Later in 1993, Manley and Marshall Manley P.C. entered into another settlement agreement with the Finley Kumble bankruptcy trustee which provided for the final payment of Manley's obligations under the earlier 1991 bankruptcy settlement and, accordingly, the action against Manley and Marshall Manley P.C. was dismissed with prejudice by order of the bankruptcy court in 1994.  Significantly, Manley entered into the 1993 settlement agreement with the bankruptcy trustee without the knowledge of AmBase or representation by its counsel.[77]

In July 1996 Manley made a demand upon AmBase for indemnification for the almost $2.5 million he paid as part of the 1993 bankruptcy settlement.[78]  This was the first knowledge that AmBase had of the 1993 settlement because, as indicated above, Manley was represented by separate counsel with respect to the 1993 bankruptcy settlement agreement.  When AmBase refused to provide Manley with indemnification, he brought this action against it.[79]

With respect to the elements of Section 145 and Delaware indemnification law requirements at issue, AmBase argued in the jury trial of this matter that it should not be required to indemnify Manley for the 1993 bankruptcy settlement because Manley had not demonstrated that he acted in good faith and in a manner that he reasonably believed to be in or not opposed to the best interests of the corporation, as required by Section 145(a).  The jury had rejected that argument at trial, and the court concluded that there was no error in that verdict.[80]

Specifically, the court indicated that there was insufficient evidence that Manley's alleged failure to obtain a board resolution from AmBase recognizing his right to continue to be affiliated with Finley Kumble at the same time that he was working for AmBase made any difference, because the evidence showed that the CEO of AmBase had requested that Manley continue his Finley Kumble affiliation while working at AmBase.  Furthermore, the court summarily rejected AmBase's contention that it had insufficient notice of the two bankruptcy settlements, which would have been evidence of lack of good faith by Manley.  In fact AmBase provided counsel to Manley for the bankruptcy litigation leading to the original 1991 bankruptcy settlement.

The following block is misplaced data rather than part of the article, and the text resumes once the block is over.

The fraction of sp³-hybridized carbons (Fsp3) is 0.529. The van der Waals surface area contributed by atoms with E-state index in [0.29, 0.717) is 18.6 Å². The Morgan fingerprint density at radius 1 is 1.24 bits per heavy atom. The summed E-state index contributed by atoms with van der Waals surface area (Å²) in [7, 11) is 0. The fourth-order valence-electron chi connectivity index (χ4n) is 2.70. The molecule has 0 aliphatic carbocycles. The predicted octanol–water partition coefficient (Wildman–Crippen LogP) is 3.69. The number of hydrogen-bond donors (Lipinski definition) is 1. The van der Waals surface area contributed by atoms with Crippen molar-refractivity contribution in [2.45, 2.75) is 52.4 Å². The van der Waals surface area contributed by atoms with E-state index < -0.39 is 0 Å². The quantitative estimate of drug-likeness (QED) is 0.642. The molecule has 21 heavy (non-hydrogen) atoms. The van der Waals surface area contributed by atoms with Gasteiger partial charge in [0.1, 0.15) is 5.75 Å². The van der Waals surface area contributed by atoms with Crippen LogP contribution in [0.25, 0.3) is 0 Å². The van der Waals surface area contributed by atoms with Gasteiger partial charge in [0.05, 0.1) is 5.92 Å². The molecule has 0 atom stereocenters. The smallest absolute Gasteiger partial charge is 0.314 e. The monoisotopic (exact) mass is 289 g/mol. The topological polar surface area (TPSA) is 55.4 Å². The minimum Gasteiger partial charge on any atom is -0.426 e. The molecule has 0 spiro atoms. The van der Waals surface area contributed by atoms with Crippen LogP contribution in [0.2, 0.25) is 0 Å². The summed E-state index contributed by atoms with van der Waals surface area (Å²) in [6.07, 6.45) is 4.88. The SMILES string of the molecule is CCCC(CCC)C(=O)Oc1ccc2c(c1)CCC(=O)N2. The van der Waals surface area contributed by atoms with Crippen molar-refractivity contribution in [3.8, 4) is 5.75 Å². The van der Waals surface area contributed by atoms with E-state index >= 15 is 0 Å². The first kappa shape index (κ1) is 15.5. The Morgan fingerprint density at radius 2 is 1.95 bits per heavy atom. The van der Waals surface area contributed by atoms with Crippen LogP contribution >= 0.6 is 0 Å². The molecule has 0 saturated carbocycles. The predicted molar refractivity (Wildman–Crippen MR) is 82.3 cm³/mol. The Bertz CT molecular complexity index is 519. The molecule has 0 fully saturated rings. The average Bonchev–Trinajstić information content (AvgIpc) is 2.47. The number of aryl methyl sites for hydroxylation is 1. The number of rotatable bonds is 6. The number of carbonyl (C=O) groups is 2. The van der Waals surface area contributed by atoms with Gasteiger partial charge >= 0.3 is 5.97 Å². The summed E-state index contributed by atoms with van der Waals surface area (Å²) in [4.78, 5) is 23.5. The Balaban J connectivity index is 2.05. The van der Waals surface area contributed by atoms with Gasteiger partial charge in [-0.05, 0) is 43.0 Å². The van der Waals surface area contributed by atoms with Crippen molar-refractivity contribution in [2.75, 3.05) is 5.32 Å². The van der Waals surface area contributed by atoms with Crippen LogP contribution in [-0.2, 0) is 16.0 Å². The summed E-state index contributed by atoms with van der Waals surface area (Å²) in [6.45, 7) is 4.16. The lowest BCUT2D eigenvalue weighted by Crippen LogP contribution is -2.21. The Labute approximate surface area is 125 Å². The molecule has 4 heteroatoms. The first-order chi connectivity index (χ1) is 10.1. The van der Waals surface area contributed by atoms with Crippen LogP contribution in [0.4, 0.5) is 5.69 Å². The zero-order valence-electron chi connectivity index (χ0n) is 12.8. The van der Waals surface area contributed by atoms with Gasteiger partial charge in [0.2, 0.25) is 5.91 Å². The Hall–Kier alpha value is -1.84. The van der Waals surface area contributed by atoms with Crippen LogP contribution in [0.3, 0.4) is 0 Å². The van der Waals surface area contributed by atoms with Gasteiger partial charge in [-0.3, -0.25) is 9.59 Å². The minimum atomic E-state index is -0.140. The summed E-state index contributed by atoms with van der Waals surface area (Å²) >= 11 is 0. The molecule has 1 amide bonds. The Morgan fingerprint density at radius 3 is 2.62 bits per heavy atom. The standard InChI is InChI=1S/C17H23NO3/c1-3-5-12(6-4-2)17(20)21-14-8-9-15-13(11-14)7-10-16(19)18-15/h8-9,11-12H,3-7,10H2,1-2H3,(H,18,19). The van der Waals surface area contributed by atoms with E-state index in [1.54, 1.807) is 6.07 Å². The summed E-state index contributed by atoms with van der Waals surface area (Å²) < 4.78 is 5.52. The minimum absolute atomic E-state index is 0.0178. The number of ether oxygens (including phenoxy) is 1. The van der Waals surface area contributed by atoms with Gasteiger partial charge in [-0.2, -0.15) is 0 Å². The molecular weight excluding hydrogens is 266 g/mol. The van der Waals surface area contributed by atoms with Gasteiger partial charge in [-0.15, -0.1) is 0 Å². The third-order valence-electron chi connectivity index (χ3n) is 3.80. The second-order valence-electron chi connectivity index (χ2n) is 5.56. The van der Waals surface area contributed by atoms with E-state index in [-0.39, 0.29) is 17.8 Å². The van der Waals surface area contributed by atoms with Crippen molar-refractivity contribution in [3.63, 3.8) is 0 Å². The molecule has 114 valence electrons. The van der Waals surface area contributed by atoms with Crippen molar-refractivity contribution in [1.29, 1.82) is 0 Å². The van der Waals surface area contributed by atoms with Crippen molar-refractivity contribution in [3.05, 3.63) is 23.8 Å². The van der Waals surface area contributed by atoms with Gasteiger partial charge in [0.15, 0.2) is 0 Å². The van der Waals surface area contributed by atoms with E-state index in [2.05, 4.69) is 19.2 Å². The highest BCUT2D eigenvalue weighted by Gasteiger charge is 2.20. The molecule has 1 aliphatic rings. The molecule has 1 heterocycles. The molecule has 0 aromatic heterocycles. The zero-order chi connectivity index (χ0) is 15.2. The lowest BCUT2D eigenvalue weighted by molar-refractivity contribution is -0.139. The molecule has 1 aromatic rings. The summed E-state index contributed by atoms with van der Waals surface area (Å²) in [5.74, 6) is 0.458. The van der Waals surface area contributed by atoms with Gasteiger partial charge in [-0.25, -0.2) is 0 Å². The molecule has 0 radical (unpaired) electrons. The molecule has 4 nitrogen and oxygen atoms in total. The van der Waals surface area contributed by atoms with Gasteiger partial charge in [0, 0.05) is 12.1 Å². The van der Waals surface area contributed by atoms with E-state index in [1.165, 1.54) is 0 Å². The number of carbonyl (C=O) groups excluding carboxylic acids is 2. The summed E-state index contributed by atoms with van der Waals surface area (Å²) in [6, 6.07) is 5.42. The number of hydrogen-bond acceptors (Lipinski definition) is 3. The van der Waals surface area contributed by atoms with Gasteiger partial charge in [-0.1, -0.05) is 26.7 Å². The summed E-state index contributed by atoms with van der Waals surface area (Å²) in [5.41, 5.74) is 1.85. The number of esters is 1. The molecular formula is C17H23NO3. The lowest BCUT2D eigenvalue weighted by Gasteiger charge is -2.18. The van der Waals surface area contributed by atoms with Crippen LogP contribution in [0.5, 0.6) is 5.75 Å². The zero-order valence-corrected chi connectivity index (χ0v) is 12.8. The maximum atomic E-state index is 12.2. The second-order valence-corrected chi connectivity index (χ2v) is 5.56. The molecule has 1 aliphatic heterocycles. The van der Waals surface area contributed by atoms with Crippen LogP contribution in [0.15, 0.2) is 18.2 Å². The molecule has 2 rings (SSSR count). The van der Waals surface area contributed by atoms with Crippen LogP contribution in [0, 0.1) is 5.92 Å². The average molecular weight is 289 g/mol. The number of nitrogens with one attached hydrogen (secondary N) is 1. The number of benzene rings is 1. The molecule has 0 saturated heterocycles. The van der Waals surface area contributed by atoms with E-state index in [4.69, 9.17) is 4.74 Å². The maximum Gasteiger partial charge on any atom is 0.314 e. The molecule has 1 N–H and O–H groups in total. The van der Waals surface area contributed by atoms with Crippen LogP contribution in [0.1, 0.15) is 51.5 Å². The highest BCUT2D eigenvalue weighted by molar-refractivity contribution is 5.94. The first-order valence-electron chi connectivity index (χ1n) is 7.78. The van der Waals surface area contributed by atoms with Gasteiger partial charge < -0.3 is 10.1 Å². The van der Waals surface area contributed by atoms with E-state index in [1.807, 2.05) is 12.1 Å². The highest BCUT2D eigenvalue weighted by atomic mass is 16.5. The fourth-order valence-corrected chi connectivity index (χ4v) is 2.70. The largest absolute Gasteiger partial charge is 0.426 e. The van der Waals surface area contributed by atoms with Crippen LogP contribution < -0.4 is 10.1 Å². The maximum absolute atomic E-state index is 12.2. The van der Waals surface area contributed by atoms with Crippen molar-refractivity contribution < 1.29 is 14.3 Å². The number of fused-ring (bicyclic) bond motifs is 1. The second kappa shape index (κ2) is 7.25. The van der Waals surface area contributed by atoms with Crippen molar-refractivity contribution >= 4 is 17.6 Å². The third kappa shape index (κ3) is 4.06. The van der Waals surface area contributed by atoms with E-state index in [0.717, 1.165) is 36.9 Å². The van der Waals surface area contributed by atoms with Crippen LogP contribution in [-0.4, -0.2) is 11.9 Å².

As to lack of notice provided to AmBase concerning the 1993 bankruptcy settlement, the jury heard testimony indicating that in the discussions concerning the 1993 AmBase settlement agreement with Manley, there had been discussions of indemnity as to litigation in general and not as to any specific litigation.  Thus, the court concluded that there was no evidence to suggest that AmBase or Manley believed that the 1993 agreement was limited to indemnification for certain actions to the exclusion of others.[81]

The court did reverse the jury's verdict, however, with respect to one argument advanced by AmBase. The 1993 settlement agreement was limited to indemnification to Manley.  However, the entity that was a partner with Finley Kumble was Marshall Manley P.C., not Manley himself. Manley contended that the distinction between Manley and Marshall Manley P.C. had no legal significance.  The court disagreed.[82]

The court reasoned that in order to be entitled to indemnification pursuant to the terms of the 1993 settlement agreement, Manley had to demonstrate that he had been requested by AmBase to remain affiliated with the Finley Kumble firm.  Significantly, Marshall Manley P.C. was not a plaintiff in the action against AmBase for indemnification.

The court declined to accept the absence of any distinction between Manley and Marshall Manley P.C.  Therefore, it said, as to the indemnification agreement between Manley and AmBase as contained in the 1993 settlement agreement, there was no evidence that Manley, the potential indemnitee, had in fact served Finley Kumble at the request of AmBase. Instead, an entity not a party to the indemnification agreement or the indemnification litigation, Marshall Manley P.C., was the entity that served with or was affiliated with Finley Kumble.[83]

Notwithstanding the above determination, the court rejected AmBase's request for judgment as a matter of law on the indemnification issue because the court noted that at a new trial there were potential theories and facts that Manley could present to establish that he had satisfied the 1993 settlement agreement as to indemnification.  For example, Manley could argue that he should have been indemnified by AmBase not for his service to Finley Kumble, but for his service to Marshall Manley P.C. at the request of AmBase, if in fact there was evidence to support such a position.

In any event, Manley was given another opportunity at trial to establish his indemnification claim to the 1993 bankruptcy settlement by demonstrating that AmBase had requested that Manley remain affiliated with Finley Kumble through Marshall Manley P.C.[84]

Settlement as Success Under Section 145(c) and
Fiduciaries' Good Faith as a Prerequisite to Indemnification